Saab's merry-go-round continues to spin in ever-greater intensity with yet more bizarre developments, most notable of which is that the Swedish manufacturer still appears to be talking to the Chinese.

The automaker has pulled the plug on a proposed deal that saw Chinese manufacturer Youngman and distributor Pang Da suggest they buy 100% of Saab's shares.

Quite what the price put forward was, but it's a fair bet it fell woefully short of what Saab estimated 100% was worth, with the manufacturer branding the offer "unacceptable."

Now the administrator in charge of overseeing Saab's reorganisation wants its bankruptcy protection to end, potentially paving the way for creditors to take action, but what exactly would that achieve?

Precisely nothing, European automotive suppliers association (CLEPA) CEO Lars Holmqvist told just-auto. "If there is bankruptcy we lose everything," was the component chief's view, whose members are owed around EUR150m (US$208m).

But there appears to be more swirling around than just the bald facts of economics and the dry deliberations of administrators.

"Victor Muller of course has talked about foul play for two weeks," Holmqvist startlingly said. "I started believing there is some foul play going on in some plot to get rid of Victor Muller and most of all [Russian businessman] Vladimir Antonov as owners."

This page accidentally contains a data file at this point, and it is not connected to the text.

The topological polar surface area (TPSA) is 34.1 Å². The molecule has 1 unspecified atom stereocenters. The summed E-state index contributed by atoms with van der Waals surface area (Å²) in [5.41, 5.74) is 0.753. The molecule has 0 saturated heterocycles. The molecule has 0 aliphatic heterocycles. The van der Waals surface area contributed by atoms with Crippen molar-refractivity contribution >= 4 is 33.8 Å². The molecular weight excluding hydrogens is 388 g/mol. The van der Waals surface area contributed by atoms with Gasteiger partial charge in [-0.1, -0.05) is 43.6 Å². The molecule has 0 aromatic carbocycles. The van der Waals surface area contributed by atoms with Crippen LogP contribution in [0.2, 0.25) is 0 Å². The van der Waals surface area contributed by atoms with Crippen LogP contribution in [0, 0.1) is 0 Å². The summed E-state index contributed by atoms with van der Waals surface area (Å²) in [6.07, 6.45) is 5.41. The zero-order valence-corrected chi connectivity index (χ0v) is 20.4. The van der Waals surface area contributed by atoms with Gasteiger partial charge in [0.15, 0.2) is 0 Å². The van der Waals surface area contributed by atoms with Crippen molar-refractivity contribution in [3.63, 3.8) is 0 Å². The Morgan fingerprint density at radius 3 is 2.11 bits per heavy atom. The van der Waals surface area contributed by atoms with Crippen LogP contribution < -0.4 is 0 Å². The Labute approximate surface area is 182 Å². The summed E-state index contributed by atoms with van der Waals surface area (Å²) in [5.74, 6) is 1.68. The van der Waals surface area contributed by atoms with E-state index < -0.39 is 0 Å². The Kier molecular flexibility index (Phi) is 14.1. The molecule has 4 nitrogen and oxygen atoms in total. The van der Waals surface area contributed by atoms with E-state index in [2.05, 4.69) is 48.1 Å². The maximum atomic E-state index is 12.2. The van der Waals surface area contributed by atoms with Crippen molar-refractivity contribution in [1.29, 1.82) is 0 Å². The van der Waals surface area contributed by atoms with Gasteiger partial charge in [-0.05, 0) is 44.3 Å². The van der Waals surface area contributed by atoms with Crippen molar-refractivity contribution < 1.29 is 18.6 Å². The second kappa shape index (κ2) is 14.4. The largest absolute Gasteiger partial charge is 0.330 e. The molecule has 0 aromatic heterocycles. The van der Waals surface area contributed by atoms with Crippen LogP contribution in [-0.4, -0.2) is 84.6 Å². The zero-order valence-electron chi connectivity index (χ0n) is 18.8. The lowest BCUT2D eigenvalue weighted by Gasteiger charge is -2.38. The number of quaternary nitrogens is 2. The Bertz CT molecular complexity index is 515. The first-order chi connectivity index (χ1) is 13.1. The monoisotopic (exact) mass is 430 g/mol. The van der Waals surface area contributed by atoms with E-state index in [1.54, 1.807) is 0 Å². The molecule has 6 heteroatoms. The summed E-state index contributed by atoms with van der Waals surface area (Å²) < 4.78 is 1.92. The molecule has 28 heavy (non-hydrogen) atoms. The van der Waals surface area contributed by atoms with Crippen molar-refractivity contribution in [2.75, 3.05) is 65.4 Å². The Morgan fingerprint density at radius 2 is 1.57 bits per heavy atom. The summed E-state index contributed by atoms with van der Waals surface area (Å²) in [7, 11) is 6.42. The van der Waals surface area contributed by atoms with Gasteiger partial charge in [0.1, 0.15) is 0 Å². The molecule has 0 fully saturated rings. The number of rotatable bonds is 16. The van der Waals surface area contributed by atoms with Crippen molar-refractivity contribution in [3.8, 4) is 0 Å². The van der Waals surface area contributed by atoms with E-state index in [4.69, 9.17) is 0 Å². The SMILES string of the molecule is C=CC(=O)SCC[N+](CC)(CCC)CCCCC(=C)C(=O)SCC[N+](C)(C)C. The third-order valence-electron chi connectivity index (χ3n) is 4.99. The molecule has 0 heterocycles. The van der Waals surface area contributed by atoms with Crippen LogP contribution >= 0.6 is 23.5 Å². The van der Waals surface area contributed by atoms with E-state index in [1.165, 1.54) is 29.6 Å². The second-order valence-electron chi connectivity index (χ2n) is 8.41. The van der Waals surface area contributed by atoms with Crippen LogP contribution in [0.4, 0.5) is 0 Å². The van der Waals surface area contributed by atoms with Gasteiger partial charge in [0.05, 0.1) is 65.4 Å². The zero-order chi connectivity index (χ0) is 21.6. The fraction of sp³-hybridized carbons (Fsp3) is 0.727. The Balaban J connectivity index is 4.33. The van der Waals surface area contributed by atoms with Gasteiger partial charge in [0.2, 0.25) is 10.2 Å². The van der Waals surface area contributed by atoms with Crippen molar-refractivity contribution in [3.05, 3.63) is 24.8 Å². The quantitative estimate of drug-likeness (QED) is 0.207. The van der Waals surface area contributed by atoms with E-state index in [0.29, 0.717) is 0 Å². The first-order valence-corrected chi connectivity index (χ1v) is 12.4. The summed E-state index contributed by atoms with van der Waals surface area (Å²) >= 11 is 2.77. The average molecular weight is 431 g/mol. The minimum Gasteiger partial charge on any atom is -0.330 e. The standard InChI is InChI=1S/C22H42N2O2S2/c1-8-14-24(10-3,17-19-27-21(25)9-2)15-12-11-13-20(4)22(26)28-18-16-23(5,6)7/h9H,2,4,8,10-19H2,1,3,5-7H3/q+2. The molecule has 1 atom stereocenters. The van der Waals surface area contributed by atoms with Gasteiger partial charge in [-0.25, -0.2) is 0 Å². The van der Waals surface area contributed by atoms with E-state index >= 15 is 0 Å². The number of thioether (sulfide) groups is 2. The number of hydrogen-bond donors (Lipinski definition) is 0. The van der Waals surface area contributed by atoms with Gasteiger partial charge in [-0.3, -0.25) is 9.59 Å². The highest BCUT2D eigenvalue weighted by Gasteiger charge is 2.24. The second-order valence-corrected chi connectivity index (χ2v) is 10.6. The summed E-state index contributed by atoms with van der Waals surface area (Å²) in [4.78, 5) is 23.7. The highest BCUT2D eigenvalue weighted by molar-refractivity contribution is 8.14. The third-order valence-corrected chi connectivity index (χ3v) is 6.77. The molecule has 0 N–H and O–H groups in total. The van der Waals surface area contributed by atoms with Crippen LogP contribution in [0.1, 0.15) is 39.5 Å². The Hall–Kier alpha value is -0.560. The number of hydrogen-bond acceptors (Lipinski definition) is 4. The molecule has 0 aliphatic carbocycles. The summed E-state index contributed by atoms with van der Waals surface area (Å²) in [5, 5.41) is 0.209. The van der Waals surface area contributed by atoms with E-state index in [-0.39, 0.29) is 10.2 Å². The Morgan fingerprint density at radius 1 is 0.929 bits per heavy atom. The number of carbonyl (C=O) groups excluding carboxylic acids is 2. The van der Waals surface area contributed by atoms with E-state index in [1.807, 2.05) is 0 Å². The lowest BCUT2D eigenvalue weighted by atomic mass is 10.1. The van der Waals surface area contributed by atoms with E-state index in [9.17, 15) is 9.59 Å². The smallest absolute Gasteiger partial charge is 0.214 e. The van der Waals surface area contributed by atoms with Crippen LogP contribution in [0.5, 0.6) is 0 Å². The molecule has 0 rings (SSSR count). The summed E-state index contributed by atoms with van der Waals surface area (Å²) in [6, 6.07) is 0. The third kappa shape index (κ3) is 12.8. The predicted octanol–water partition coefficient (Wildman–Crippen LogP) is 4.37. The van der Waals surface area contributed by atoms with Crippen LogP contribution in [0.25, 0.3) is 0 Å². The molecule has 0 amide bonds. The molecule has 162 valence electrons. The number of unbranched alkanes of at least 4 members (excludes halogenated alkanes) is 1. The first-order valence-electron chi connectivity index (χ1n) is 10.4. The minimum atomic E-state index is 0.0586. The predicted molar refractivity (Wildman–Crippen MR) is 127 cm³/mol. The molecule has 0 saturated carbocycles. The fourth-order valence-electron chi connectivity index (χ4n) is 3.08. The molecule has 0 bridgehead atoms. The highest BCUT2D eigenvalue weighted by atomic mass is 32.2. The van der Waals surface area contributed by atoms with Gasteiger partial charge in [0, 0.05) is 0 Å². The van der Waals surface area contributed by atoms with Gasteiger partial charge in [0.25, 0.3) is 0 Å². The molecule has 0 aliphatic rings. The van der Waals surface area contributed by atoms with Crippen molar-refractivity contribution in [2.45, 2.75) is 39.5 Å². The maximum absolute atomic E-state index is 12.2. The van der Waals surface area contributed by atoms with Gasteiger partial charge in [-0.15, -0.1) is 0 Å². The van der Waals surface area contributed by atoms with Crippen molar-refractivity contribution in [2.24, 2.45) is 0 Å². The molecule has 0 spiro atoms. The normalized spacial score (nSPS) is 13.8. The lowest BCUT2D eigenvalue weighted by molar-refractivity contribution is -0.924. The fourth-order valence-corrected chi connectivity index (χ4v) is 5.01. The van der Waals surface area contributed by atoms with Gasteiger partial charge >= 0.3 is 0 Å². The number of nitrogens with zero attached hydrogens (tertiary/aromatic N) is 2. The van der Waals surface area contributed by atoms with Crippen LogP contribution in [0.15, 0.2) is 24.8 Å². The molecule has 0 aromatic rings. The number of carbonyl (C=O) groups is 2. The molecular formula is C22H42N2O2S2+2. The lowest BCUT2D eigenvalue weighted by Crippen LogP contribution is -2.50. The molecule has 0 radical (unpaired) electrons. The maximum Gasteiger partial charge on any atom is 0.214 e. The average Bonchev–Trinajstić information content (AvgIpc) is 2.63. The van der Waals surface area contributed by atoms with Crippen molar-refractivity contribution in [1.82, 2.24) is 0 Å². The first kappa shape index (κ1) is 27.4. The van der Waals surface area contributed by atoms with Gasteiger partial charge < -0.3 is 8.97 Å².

Ah yes, Mr Antonov. The Russian businessman has been quietly observing from afar as the byzantine Saab affair twists and turns every day.

That complexity now appears to have been given ever greater depth with the apparent introduction of domestic politics into the situation.

Antonov's aide Lars Carlstrom notes that should Saab fold, there are around 4,000 direct jobs at stake as well as a possible further 12,000 in the region of Western Sweden. A general election is not due for a while, but woe betide the government says Carlstrom that has a potential 16,000 job losses on its hands in a relatively small region.

And just to add a further dash of intrigue, despite the apparent stand-off between Saab and its erstwhile Chinese partners, it seems all may not be over.

Making a routine call today (25 October) to Youngman Saab project director Rachel Pang, she said she couldn't talk as she was in a meeting and that I should call later.

'Are you in Stockholm?' I asked. 'Yes,' she replied. Stockholm, not Zhejiang on China's Eastern seaboard.

Something might be afoot ahead of this Friday's (28 October) reorganisation update.